Towards a free market: The government’s plan to sell a 10% stake in Coal India Ltd in the coming weeks is welcome. However, the private sector’s role in coal mining remains restricted to captive mining, nearly a quarter of a century after India’s economic reforms started. Opening commercial mining to domestic and foreign private entities will make open-cast mines more efficient and promote underground mining.

But the government will attract private interest only if it brings about transparent bidding for coal blocks, lays out a risk-and-reward mechanism and easily understood environmental norms, and ensures faster clearances. The optimising and scaling of the mine developer and operator (MDO) framework, and allowing outsourcing of mining projects to third parties, can also provide a good starting point.

Build CIL 2.0: Coal India Ltd (CIL) lags international peers in productivity despite having a high proportion of open-cast mines. Selectively upgrading tools, equipment, processes, systems and performance-linked incentives for employees will significantly improve operational efficiency.

Strategically, Coal India’s operating model should be revamped by defining clear criteria for evaluating projects and then ensuring optimal utilization of carefully selected projects. In addition, restructuring Coal India’s manpower to make its subsidiaries more operationally efficient—a step under consideration—will be key to building CIL 2.0.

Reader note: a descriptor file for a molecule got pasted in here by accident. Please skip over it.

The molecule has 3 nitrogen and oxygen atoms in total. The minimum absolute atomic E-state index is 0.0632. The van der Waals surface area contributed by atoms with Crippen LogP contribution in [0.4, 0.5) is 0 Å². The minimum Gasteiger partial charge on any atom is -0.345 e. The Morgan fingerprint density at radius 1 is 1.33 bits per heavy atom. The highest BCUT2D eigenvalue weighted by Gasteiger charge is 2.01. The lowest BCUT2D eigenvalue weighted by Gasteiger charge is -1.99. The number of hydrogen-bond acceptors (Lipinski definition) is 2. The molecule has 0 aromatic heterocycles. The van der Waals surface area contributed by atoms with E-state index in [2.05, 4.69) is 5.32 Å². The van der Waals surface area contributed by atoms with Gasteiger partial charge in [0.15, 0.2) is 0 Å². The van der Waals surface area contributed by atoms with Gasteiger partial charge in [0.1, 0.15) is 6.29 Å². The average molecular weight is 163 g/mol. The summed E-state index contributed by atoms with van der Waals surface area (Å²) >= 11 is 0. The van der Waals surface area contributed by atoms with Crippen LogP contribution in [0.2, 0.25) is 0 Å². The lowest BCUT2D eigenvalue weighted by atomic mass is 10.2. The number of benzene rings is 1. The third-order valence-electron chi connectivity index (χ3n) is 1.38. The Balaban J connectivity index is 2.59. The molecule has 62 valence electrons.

Negotiate as India Inc.: By negotiating in the international coal market as a single entity, India can leverage its scale as a major coal importer and get best prices while ensuring reliable long-term supply. International Coal Ventures Pvt. Ltd, a joint venture comprising of state-run behemoths set up to secure coal assets outside India, has been relatively dormant since its inception in 2009 despite its recent acquisition of a coal mine in Mozambique.

What India needs is an empowered body to represent pan-India coal requirements, on the lines of Japan Coal Development Co. Ltd (JCD). JCD was set up in 1980 to negotiate long-term volume contracts for imports and invest in overseas coal assets to secure a stable coal supply for Japan at best prices.

System efficiency to address productivity losses: Optimising power plant footprints and rationalization of coal linkages will require more pit-head plants or power plants in coastal areas directly fed by imported coal. This will save transportation costs and reduce supply delays. Such plants call for development of ultra-high voltage transmission lines to transfer power. In addition, India needs to address the infrastructure mess around coal. According to Coal India, its output suffers as much as a 300 metric tonnes loss annually due to inadequate rail infrastructure.

India needs these reforms and more if it is to drag its ailing coal sector out of the pits and reboot its power sector.

Amit Sinha is a partner at Bain and Company and leads its India Industrial Goods and Services practice, specializing in power. Deepak Jain is a principal in the same practice at Bain. Both are based in New Delhi.

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Published: 28 Oct 2014, 12:18 AM IST